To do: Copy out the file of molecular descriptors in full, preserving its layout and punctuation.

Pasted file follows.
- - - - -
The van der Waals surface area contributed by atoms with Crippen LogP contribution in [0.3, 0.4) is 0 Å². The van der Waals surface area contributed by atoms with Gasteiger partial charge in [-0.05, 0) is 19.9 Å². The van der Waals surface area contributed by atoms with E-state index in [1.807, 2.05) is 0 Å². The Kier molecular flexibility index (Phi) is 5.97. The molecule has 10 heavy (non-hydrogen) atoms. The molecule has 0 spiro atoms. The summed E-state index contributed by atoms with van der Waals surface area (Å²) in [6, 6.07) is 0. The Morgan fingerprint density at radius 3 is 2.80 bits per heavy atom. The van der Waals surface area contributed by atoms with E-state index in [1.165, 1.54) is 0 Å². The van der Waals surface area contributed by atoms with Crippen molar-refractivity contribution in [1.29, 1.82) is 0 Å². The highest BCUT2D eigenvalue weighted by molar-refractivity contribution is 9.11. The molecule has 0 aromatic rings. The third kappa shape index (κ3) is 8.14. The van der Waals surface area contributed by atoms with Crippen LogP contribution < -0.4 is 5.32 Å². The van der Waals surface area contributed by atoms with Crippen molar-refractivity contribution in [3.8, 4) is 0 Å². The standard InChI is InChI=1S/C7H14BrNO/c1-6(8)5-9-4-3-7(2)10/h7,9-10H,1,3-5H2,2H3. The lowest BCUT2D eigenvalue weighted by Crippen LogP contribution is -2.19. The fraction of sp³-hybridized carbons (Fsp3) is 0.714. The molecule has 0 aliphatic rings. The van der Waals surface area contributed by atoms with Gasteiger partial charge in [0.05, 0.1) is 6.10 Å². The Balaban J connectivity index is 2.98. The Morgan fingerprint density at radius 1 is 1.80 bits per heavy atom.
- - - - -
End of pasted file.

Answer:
The van der Waals surface area contributed by atoms with Crippen LogP contribution in [0.3, 0.4) is 0 Å². The van der Waals surface area contributed by atoms with Gasteiger partial charge in [-0.05, 0) is 19.9 Å². The van der Waals surface area contributed by atoms with E-state index in [1.807, 2.05) is 0 Å². The Kier molecular flexibility index (Phi) is 5.97. The molecule has 10 heavy (non-hydrogen) atoms. The molecule has 0 spiro atoms. The summed E-state index contributed by atoms with van der Waals surface area (Å²) in [6, 6.07) is 0. The Morgan fingerprint density at radius 3 is 2.80 bits per heavy atom. The van der Waals surface area contributed by atoms with E-state index in [1.165, 1.54) is 0 Å². The van der Waals surface area contributed by atoms with Crippen molar-refractivity contribution in [1.29, 1.82) is 0 Å². The highest BCUT2D eigenvalue weighted by molar-refractivity contribution is 9.11. The molecule has 0 aromatic rings. The third kappa shape index (κ3) is 8.14. The van der Waals surface area contributed by atoms with Crippen LogP contribution < -0.4 is 5.32 Å². The van der Waals surface area contributed by atoms with Crippen molar-refractivity contribution in [3.8, 4) is 0 Å². The standard InChI is InChI=1S/C7H14BrNO/c1-6(8)5-9-4-3-7(2)10/h7,9-10H,1,3-5H2,2H3. The lowest BCUT2D eigenvalue weighted by Crippen LogP contribution is -2.19. The fraction of sp³-hybridized carbons (Fsp3) is 0.714. The molecule has 0 aliphatic rings. The van der Waals surface area contributed by atoms with Gasteiger partial charge in [0.05, 0.1) is 6.10 Å². The Balaban J connectivity index is 2.98. The Morgan fingerprint density at radius 1 is 1.80 bits per heavy atom.